Australia Announces a National Plan to Save its Depleted Rivers

Source: 
BBC

Worst drought in 100 years threatens to dry up rivers in Australia, forewarn environment experts.

At a meeting in Canberra, leaders approved a plan which will see a reduction in water drawn for irrigation and a new national water commission, BBC reported.

According to the report, although Western Australia refused to sign the deal, Australia's Prime Minister John Howard called it an historic agreement.

"This has been a tremendous day for the future security of water supply in this country," Howard said after the Council of Australian Governments agreed to the plan.

Australia is the world's driest continent, reported BBC, and the 10-yer plan could help the country use water more efficiently by balancing both environmental concerns and community needs.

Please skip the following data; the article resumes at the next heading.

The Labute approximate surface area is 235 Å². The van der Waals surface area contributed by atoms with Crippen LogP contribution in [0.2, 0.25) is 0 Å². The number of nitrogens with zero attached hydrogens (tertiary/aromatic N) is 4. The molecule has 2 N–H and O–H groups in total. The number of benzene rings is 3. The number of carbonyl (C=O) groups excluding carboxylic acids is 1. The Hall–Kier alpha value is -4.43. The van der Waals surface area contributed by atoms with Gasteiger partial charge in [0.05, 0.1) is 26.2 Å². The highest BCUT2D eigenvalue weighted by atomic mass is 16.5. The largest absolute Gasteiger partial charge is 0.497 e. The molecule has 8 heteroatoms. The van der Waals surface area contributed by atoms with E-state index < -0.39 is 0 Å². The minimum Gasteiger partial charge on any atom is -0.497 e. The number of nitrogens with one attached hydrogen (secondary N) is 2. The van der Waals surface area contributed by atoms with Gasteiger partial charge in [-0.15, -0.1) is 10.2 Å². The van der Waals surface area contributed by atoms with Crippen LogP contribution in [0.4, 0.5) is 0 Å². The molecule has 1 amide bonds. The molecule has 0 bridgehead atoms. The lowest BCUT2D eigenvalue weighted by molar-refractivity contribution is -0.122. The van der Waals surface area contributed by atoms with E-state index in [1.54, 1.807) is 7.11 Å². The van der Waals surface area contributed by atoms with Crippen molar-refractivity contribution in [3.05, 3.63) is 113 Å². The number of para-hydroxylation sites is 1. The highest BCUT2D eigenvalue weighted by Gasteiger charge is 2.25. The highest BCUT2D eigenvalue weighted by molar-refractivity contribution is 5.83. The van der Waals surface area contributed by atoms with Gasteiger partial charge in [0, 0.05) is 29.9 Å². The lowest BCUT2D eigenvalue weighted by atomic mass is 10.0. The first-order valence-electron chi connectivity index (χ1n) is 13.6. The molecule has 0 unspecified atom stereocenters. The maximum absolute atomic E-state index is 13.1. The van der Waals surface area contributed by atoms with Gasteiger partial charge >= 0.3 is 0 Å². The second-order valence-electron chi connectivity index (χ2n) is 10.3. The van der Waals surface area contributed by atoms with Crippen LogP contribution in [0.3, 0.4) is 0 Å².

The plan will target to revitalize the Murray-Darling river basin, which has been affected by the excessive irrigation and a lack of rain. The Murray-Darling river is one of the most important water courses in the country and stretches across four states in south-eastern Australia.

"The big challenge is to save the stressed, over-irrigated inland areas of this continent," said New South Wales state Premier Bob Carr.

A national water commission will be created to oversee a national water market, which will regulate water used by agricultural industries, BBC reported

Farmers, whose export markets are worth billions of dollars, are to be compensated for cutting back on irrigation.

BBC also reported that the Western Australia Premier, Geoff Gallop, refused to sign the deal, arguing that it did nothing to address the problems faced by his region.

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